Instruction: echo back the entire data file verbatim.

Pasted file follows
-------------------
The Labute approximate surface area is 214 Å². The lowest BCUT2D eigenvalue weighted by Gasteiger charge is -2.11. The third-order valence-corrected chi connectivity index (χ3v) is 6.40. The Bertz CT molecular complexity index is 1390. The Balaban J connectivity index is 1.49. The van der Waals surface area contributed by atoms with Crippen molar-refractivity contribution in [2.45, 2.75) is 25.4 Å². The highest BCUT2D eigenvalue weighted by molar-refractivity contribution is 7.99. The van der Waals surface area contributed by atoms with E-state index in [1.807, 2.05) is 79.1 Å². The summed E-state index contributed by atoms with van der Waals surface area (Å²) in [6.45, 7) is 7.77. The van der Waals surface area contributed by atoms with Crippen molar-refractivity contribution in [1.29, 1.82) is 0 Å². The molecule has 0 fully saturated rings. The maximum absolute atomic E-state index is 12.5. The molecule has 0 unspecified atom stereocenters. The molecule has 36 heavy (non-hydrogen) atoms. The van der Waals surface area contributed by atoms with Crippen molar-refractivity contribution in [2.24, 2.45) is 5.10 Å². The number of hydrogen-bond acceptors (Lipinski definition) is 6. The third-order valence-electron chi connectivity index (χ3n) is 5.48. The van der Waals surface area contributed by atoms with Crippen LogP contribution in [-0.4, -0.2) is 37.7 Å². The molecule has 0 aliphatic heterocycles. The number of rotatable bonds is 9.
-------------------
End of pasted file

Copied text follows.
The Labute approximate surface area is 214 Å². The lowest BCUT2D eigenvalue weighted by Gasteiger charge is -2.11. The third-order valence-corrected chi connectivity index (χ3v) is 6.40. The Bertz CT molecular complexity index is 1390. The Balaban J connectivity index is 1.49. The van der Waals surface area contributed by atoms with Crippen molar-refractivity contribution in [2.45, 2.75) is 25.4 Å². The highest BCUT2D eigenvalue weighted by molar-refractivity contribution is 7.99. The van der Waals surface area contributed by atoms with E-state index in [1.807, 2.05) is 79.1 Å². The summed E-state index contributed by atoms with van der Waals surface area (Å²) in [6.45, 7) is 7.77. The van der Waals surface area contributed by atoms with Crippen molar-refractivity contribution in [1.29, 1.82) is 0 Å². The molecule has 0 fully saturated rings. The maximum absolute atomic E-state index is 12.5. The molecule has 0 unspecified atom stereocenters. The molecule has 36 heavy (non-hydrogen) atoms. The van der Waals surface area contributed by atoms with Crippen molar-refractivity contribution in [2.24, 2.45) is 5.10 Å². The number of hydrogen-bond acceptors (Lipinski definition) is 6. The third-order valence-electron chi connectivity index (χ3n) is 5.48. The van der Waals surface area contributed by atoms with Crippen LogP contribution in [-0.4, -0.2) is 37.7 Å². The molecule has 0 aliphatic heterocycles. The number of rotatable bonds is 9.